Local shark sightings increase
SHARK sightings have increased on the Surf Coast and Bellarine Peninsula this summer but according to experts there is nothing to worry about.
Dorsal, a free community-based shark alert app, recorded 18 sightings in Victorian waters by users of the app in January, including a recent shark sighting at Lorne.
Kent Stannard is a marine researcher and founder of Tag for Life, a not-for profit trust which raises funds for white shark research.
“One thing we noticed this year is that there are more people in the water, not just surfers but an increase in the number of divers and spearfishers and they are pursuing a lot of shark species off shore,” he said.
More people mean more encounters but Mr Stannard said people shouldn’t get anxious about sharks, and that there was nothing to worry about as long as you used your common sense.
“Common sense is key,” he said.
“If people are going to dive, they shouldn’t dive on their own, and when you have schooling events, there are generally reasons why are they are schooling and usually because they are fleeing larger predators.”
According to Mr Stannard, more people using the water is one factor for more sightings, but not the only factor.
South-easterly weather patterns cause upwelling events that bring more nutrients closer to the coast.
“Species like tuna, kingfish and snapper and those sorts species are currently in abundance,” he said. “So, where they are, the larger predators are too.”
Australia’s Marine Parks Network is the largest in the world. Better managed fisheries and conservation approaches have seen a recovery in a whole range of species including seals and whales.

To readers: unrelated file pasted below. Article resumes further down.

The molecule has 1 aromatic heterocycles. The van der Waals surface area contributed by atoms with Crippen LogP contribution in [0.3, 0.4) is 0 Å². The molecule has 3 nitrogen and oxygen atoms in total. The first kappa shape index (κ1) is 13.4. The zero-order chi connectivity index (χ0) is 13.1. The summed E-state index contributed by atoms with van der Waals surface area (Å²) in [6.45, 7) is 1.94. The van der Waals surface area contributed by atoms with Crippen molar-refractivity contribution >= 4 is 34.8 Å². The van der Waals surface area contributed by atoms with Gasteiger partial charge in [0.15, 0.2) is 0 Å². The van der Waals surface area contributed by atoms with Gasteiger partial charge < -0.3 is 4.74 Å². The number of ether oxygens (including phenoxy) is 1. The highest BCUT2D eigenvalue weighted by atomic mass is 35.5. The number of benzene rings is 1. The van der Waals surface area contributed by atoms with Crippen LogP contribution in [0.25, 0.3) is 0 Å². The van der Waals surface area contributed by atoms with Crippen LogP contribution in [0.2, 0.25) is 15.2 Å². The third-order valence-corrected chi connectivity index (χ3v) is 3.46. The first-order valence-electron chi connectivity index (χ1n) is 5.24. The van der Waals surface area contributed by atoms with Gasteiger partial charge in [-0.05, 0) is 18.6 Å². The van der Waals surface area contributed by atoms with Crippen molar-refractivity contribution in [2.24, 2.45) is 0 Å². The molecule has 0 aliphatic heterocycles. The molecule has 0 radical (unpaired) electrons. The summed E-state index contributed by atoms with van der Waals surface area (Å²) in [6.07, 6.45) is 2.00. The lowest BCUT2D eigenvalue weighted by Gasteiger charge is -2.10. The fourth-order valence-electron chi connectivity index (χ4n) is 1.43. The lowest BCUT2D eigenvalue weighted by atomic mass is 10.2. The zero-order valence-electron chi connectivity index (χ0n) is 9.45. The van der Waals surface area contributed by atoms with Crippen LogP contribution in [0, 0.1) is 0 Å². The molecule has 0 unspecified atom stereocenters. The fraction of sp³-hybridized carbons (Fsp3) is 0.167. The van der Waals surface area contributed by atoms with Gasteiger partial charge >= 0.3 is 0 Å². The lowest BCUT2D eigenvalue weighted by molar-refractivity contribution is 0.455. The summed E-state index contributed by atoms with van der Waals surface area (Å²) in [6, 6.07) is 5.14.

“Really all the ingredients are there for a healthy ecosystem so shark numbers should also increase as well,” Mr Stannard said.
Although shark numbers might be increasing because of a healthier ecosystem in Victoria, the reality is very different in other parts of the world.
A paper published last week in the journal Nature titled ‘Half a century decline in oceanic sharks and rays’ paints a very different picture.
The report states that overfishing is the main threat to sharks, which in many places are caught for their meat, fins, gill plates and liver oil.
According to the report, catches increased to estimated peak of 63 million-273 million in the early 2000s before declining due to overfishing, and co-ordinated prohibitions and catch-based limits were needed to “avert population collapse”.
Mr Stannard noted the recovery in Victoria was still fragile and happening off a low base.
“Sharks don’t produce a lot of offspring so their numbers will never explode,” he said.